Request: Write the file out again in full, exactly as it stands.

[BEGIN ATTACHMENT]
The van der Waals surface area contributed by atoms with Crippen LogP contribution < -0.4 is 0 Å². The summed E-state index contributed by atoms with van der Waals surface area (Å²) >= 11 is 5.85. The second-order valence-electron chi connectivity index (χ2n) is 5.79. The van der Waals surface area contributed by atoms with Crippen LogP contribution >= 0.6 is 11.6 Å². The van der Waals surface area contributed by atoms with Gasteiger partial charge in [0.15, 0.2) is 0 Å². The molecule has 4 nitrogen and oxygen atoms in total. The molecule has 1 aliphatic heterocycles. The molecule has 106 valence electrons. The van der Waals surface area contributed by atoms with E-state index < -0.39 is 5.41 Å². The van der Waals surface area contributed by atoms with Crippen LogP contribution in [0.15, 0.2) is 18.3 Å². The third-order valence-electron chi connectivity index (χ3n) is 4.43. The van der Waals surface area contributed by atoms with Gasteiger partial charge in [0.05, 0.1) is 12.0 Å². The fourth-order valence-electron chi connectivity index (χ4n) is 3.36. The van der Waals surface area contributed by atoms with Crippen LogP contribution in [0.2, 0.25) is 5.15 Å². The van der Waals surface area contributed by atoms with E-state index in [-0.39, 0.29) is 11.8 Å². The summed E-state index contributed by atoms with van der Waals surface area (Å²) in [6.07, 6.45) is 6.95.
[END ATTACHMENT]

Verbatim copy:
The van der Waals surface area contributed by atoms with Crippen LogP contribution < -0.4 is 0 Å². The summed E-state index contributed by atoms with van der Waals surface area (Å²) >= 11 is 5.85. The second-order valence-electron chi connectivity index (χ2n) is 5.79. The van der Waals surface area contributed by atoms with Crippen LogP contribution >= 0.6 is 11.6 Å². The van der Waals surface area contributed by atoms with Gasteiger partial charge in [0.15, 0.2) is 0 Å². The molecule has 4 nitrogen and oxygen atoms in total. The molecule has 1 aliphatic heterocycles. The molecule has 106 valence electrons. The van der Waals surface area contributed by atoms with E-state index < -0.39 is 5.41 Å². The van der Waals surface area contributed by atoms with Crippen LogP contribution in [0.15, 0.2) is 18.3 Å². The third-order valence-electron chi connectivity index (χ3n) is 4.43. The van der Waals surface area contributed by atoms with Gasteiger partial charge in [0.05, 0.1) is 12.0 Å². The fourth-order valence-electron chi connectivity index (χ4n) is 3.36. The van der Waals surface area contributed by atoms with Crippen LogP contribution in [0.2, 0.25) is 5.15 Å². The van der Waals surface area contributed by atoms with E-state index in [-0.39, 0.29) is 11.8 Å². The summed E-state index contributed by atoms with van der Waals surface area (Å²) in [6.07, 6.45) is 6.95.